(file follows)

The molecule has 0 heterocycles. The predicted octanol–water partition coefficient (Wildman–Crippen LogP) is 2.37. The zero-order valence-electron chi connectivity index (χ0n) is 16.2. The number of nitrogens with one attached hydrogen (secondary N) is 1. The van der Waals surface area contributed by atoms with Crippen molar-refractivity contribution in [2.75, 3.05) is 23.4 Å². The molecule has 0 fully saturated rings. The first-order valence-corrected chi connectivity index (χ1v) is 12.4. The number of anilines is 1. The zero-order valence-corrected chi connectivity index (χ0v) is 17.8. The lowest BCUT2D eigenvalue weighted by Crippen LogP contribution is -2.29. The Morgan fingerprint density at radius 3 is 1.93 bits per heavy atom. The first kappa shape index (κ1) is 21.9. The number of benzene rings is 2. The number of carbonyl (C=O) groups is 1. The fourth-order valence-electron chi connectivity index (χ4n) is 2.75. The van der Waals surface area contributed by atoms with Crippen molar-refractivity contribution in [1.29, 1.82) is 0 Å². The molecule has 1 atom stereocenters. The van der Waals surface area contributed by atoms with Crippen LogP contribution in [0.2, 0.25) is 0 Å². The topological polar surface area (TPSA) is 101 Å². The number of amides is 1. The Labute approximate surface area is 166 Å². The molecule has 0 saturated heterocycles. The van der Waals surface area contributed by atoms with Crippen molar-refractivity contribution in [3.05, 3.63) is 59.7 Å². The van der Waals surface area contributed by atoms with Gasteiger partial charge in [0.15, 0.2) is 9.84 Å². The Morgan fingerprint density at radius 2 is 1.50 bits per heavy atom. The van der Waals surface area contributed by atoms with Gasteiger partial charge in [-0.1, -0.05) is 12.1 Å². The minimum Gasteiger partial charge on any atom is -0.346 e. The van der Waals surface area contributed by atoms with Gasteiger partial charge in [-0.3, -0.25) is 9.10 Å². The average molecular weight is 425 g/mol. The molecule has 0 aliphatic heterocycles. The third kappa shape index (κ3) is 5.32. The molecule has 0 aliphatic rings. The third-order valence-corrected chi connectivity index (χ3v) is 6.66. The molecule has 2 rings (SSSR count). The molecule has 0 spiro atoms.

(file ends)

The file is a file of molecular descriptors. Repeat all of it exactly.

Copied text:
The molecule has 0 heterocycles. The predicted octanol–water partition coefficient (Wildman–Crippen LogP) is 2.37. The zero-order valence-electron chi connectivity index (χ0n) is 16.2. The number of nitrogens with one attached hydrogen (secondary N) is 1. The van der Waals surface area contributed by atoms with Crippen molar-refractivity contribution in [2.75, 3.05) is 23.4 Å². The molecule has 0 fully saturated rings. The first-order valence-corrected chi connectivity index (χ1v) is 12.4. The number of anilines is 1. The zero-order valence-corrected chi connectivity index (χ0v) is 17.8. The lowest BCUT2D eigenvalue weighted by Crippen LogP contribution is -2.29. The Morgan fingerprint density at radius 3 is 1.93 bits per heavy atom. The first kappa shape index (κ1) is 21.9. The number of benzene rings is 2. The number of carbonyl (C=O) groups is 1. The fourth-order valence-electron chi connectivity index (χ4n) is 2.75. The van der Waals surface area contributed by atoms with Crippen molar-refractivity contribution in [1.29, 1.82) is 0 Å². The molecule has 1 atom stereocenters. The van der Waals surface area contributed by atoms with Crippen LogP contribution in [0.2, 0.25) is 0 Å². The topological polar surface area (TPSA) is 101 Å². The number of amides is 1. The Labute approximate surface area is 166 Å². The molecule has 0 saturated heterocycles. The van der Waals surface area contributed by atoms with Crippen molar-refractivity contribution in [3.05, 3.63) is 59.7 Å². The van der Waals surface area contributed by atoms with Gasteiger partial charge in [0.15, 0.2) is 9.84 Å². The Morgan fingerprint density at radius 2 is 1.50 bits per heavy atom. The van der Waals surface area contributed by atoms with Gasteiger partial charge in [-0.1, -0.05) is 12.1 Å². The minimum Gasteiger partial charge on any atom is -0.346 e. The van der Waals surface area contributed by atoms with Gasteiger partial charge in [-0.3, -0.25) is 9.10 Å². The average molecular weight is 425 g/mol. The molecule has 0 aliphatic heterocycles. The third kappa shape index (κ3) is 5.32. The molecule has 0 aliphatic rings. The third-order valence-corrected chi connectivity index (χ3v) is 6.66. The molecule has 2 rings (SSSR count). The molecule has 0 spiro atoms.